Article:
For the uninitiated, F. E. A. R. , or First Encounter Assault Recon is a first person shooter developed by Monolith, and published by Sierra in 2005 for the PC. It was well received by many critics, and even won some awards for its story, gameplay, and atmosphere.
In F. E. A. R. you assume the role of “the Pointman" (for lack of a better name) during his first assignment with the secret U. S. Government organization “First Encounter Assault Recon". There was an uprising at the headquarters of Armacham, a weapons research corporation where a man called Paxton Fettel took control of an army of clones using his psychic link with them. You are dispatched to find, and neutralize Fettel before he can cause any more damage. Of course, the game would be ridiculously short if you killed him in the first mission, so things don't go as planned resulting in an escalating catastrophe. People blow up, pigs fly, cats and dogs rain from the sky, and little girls in red dresses control fire with their minds. If you're into action and horror stories then I suppose FEAR could be considered solid in terms of plot, but it wouldn't be wise going into it and expecting a good deal of depth. The game is after all first and foremost, a first person shooter.
The atmosphere receives nothing but praise from most critics, and fans. My question is why? As I went through the game I found the atmosphere to be fairly average. You probably were supposed to feel like a creepy little ghost girl called Alma was watching your every step, but I didn't. I was too focused on fighting the legions of Replica soldiers to care if Alma was hiding in generic dark office number twenty six. There were some interesting segments where you received “visions", but these were few and far between and a good deal of them were so similar that by the end of the game I wasn't particularly interested in them anymore.
Onto the meat of the game, the gameplay. FEAR doesn't stray far from the average first person shooter formula because hey, if it ain't broke don't fix it. The game uses a system which was made popular in the Xbox game Halo where you can only carry three weapons at any given time. This adds some layer of strategy to the game as you may end up going against a heavily armored robot with only a pistol, shotgun, and assault rifle. You do get a variety of melee moves to go along with your ranged toys, though; if you holster your weapon you can do a variety of punches, and with your weapon out you can do multiple styles of kicks which can kill enemies in one hit. To add to the fun your character has an ability called “SloMo" which allows him to briefly slow everything around him down making it easier to take down a significant amount of enemies. This can be useful since the enemy artificial intelligence is actually quite formidable. Your opponents will take cover, use flank tactics, throw grenades if you're hiding in a corner, try to dodge you if you attempt to slide kick them, and engage in melee if you get too close.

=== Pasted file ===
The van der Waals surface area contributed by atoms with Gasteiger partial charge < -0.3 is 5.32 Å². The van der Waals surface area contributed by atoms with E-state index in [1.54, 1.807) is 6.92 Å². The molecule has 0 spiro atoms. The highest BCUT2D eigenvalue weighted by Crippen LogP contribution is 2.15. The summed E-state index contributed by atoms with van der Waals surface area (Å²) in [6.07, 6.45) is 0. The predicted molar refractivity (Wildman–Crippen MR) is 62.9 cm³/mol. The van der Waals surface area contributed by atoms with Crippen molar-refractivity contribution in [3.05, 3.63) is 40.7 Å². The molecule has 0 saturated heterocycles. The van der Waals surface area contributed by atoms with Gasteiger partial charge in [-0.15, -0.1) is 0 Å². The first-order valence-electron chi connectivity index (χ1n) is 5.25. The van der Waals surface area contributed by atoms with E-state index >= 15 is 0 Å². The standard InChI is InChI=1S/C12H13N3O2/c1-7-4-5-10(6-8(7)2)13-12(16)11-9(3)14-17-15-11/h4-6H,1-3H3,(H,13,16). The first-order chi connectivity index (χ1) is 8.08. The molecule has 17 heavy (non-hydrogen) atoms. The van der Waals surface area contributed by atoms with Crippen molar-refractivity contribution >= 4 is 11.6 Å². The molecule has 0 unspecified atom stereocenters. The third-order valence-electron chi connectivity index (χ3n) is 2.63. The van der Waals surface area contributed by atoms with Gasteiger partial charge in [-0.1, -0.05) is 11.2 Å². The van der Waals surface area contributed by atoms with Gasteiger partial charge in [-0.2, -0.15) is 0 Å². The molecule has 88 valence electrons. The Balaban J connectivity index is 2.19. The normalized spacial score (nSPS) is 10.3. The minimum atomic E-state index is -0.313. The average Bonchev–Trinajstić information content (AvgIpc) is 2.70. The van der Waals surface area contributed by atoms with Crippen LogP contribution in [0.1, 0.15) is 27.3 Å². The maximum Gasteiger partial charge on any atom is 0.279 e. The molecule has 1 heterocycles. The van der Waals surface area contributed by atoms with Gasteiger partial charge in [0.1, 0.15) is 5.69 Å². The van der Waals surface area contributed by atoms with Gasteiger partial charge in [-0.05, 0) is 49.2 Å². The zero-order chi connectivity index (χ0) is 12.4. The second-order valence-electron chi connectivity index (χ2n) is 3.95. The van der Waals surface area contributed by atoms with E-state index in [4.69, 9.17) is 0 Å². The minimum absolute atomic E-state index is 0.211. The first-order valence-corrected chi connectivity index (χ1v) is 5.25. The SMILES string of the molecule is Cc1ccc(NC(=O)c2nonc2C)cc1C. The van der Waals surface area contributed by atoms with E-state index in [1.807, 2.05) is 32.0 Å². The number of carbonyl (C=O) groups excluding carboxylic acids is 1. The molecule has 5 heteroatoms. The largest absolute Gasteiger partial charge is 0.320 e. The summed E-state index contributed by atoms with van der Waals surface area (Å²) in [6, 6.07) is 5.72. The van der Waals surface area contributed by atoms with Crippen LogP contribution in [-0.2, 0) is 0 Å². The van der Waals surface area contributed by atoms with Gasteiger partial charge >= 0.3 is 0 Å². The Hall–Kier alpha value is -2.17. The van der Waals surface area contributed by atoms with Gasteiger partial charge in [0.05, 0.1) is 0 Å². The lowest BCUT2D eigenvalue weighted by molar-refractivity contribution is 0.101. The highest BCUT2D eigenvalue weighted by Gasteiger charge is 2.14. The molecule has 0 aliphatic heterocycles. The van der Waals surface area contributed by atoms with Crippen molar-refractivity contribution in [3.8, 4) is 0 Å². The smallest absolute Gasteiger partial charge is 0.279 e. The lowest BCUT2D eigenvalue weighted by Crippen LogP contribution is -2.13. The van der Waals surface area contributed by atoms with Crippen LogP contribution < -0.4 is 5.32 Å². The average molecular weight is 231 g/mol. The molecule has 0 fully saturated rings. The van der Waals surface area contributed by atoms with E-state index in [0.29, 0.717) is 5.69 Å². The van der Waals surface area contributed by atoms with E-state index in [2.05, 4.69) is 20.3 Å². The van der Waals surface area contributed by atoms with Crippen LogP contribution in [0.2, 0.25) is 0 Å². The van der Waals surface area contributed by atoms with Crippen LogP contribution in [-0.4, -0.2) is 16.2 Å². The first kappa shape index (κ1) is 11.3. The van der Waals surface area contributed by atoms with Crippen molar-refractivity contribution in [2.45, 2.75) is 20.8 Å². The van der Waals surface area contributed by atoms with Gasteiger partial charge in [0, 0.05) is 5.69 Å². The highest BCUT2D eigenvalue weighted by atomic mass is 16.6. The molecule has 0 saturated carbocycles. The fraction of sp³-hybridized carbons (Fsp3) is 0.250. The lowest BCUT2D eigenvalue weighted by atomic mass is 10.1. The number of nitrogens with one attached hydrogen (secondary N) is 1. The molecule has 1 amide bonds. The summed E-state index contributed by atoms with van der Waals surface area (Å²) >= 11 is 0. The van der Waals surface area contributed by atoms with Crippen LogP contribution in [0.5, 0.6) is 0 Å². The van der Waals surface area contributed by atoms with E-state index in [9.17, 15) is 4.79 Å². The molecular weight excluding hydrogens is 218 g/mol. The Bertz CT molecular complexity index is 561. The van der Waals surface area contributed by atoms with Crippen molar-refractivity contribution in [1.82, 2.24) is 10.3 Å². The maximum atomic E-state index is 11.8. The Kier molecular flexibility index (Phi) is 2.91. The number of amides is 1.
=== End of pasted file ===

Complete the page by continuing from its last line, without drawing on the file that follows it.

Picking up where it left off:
The gunfights in FEAR are a blast even with all of the cool new titles that have been released since like Crysis. Unfortunately the level design in FEAR doesn't have the same quality as its gunfights. The areas in the game are small, cramped, and generic looking. You've got deserted buildings, generic facility, generic office building, more deserted buildings, and more generic facilities. I'm well aware that FEAR is not Unreal and is trying to go for realism, but come on. . . if you want realistic at least give the player some realism with variety.
FEAR was a pretty impressive looking game in 2005, but now it's really showing its age. Still, characters and objects are detailed, when using SloMo you can see air displacement around bullets as they fly through the air, etcetera. Like everything concerning graphics, though; you stop caring about these little details after the first few minutes since you begin to take them for granted. I noticed that some of the game world textures are pretty low resolution, usually in the deserted buildings while some world textures are exceptionally detailed such as the office building textures. I'm not a graphic junkie, so it does not bother me much, but I do appreciate some level of consistency.
FEAR features some decent audio, the sound effects are all fitting. The game's voice work is great, the publisher definitely did not shirk on the voice talent budget. The music, however; is bland and forgettable. Naturally the background music is supposed to be ambient, so it can't be roaring heavy metal with mullet wielding rock stars screaming at the top of their lungs, but none of the tracks stood out for me.
F. E. A. R. is a great game for the gunfights, but the story is pretty simplistic, the atmosphere fairly lifeless, and the level design is nothing special. Still this is all a matter of opinion, and while F. E. A. R. has aged better than some other games out there, it is not the be all end all of first person shooter gaming.
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